CUNA Comment Letter
Docket No. R-1286 Proposed Rule on Regulation Z Open-end Disclosures
June 3, 2009
Ms. Jennifer J. Johnson
Board of Governors of the Federal Reserve System
20th Street and Constitution Avenue, NW
Washington, DC 20551
|RE:||Docket No. R-1286 Proposed Rule on Regulation Z Open-end Disclosures|
Dear Ms. Johnson:
The Credit Union National Association (CUNA) appreciates the opportunity to comment on the Federal Reserve Boards (Boards) proposed rule that will amend the open-end credit rules under Regulation Z. This proposal is comprised primarily of clarifications to the comprehensive changes to the open-end disclosures that were issued in December 2008. By way of background, CUNA is the largest credit union advocacy organization in this country, representing approximately 90% of our nations 8,000 state and federal credit unions, which serve 92 million members.
Summary of CUNAs Comments
- We urge the Board to provide guidance as soon as possible with regard to how the final rule issued last year will apply in light of the enactment of the Credit Card Accountability, Responsibility and Disclosure Act of 2009.
- As a result of the final rule issued last year, certain credit unions that use multifeatured, open-end lending programs may decide to use closed-end disclosures for certain loans made under these programs. We strongly urge the Board to allow these credit unions to use their current disclosures until the Board finalizes its upcoming review of the Regulation Z closed-end rules.
- The final rule on open-end credit should not apply to credit secured by real property, regardless of whether the property is the consumers home.
- The final rule issued last year will require that periodic statements include the disclosure of interest charges and fees for the statement period and for the calendar year-to-date. CUNA supports the clarification in this proposal that the disclosure requirement applies when a creditor acquires an account from another creditor or when the underlying account relationship is changed in some other manner.
The Credit Card Act
The Credit Card Act codifies a number of the provisions that were issued under the final rule issued last year and the final rule that was issued under the Unfair or Deceptive Acts or Practices Act. The provisions in the Credit Card Act are either duplicative of the provisions in these rules or very similar. We recognize that the Board will need to review and revise these rules in light of the Credit Card Act, and we urge the Board to move forward in providing guidance to credit unions as soon as possible, especially with regard to the provisions in the Credit Card Act that are effective within 90 days after enactment, which was shortly before Memorial Day.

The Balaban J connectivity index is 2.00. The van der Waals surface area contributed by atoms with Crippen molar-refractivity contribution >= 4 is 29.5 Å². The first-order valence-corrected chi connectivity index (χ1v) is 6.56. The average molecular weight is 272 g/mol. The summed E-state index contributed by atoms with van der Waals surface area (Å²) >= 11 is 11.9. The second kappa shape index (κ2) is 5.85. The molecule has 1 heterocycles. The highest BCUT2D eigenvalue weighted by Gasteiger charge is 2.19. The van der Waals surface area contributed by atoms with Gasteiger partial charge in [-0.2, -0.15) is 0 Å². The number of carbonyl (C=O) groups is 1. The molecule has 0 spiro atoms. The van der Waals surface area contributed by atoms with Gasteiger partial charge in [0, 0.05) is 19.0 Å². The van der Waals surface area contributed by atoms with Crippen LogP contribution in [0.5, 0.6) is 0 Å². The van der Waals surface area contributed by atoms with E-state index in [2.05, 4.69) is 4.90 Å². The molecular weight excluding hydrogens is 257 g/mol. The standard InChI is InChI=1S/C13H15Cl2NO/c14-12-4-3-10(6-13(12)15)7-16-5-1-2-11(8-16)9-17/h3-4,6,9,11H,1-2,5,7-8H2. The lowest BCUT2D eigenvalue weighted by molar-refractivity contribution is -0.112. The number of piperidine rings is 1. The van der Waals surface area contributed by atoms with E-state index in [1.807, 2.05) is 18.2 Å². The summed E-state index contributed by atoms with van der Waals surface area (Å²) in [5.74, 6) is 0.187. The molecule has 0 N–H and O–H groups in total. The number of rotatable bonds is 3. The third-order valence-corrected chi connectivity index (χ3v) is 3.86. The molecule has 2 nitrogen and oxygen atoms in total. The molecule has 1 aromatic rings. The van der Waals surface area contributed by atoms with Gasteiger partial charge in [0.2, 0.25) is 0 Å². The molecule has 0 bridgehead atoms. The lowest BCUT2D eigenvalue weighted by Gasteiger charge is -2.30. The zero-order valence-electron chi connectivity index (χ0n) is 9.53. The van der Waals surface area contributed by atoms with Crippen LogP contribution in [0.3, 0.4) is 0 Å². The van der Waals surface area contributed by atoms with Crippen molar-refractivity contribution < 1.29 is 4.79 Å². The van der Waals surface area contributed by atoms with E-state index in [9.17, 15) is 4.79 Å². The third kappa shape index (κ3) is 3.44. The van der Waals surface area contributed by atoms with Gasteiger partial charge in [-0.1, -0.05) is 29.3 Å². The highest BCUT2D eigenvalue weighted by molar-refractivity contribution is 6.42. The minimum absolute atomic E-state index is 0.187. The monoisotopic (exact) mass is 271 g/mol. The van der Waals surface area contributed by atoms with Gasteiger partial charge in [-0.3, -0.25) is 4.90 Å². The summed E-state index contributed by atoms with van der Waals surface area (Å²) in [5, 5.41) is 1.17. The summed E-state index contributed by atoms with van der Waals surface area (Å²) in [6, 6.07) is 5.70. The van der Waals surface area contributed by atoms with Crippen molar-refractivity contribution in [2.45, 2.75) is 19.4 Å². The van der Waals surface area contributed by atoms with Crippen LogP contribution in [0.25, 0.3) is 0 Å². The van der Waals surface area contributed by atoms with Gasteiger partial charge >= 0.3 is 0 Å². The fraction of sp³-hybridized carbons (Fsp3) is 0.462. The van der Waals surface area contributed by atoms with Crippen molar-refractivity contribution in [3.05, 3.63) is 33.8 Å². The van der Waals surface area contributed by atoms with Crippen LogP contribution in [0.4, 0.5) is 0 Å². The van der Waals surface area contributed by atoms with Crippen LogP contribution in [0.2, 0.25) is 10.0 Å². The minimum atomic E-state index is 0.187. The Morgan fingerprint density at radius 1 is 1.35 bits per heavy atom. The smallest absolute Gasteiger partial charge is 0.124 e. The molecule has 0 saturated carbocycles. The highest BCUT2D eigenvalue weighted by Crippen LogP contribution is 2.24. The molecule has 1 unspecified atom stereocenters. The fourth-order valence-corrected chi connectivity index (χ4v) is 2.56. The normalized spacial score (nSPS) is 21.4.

Multi-featured, Open-end Lending
The final rule issued this past December will impact the multi-featured, open-end loan programs that credit unions offer. Under the final rule, credit unions may continue to use their current disclosures if credit under the program as a whole can be replenished, even if certain subaccounts are not replenished. However, underwriting individual advances will be prohibited, although the creditor will still have the right to periodically verify credit information and to adjust the credit limit and terms if the borrowers creditworthiness has deteriorated. Creditors may also verify collateral values to comply with Federal, State, or other laws or may verify collateral in connection with a specific advance under the plan.
CUNA believes these changes may still allow credit unions to offer multifeatured, open-end lending programs. However, we realize that operational changes may be necessary, and CUNA and CUNA Mutual are working together in developing additional guidance for credit unions before these provisions become effective on July 1, 2010.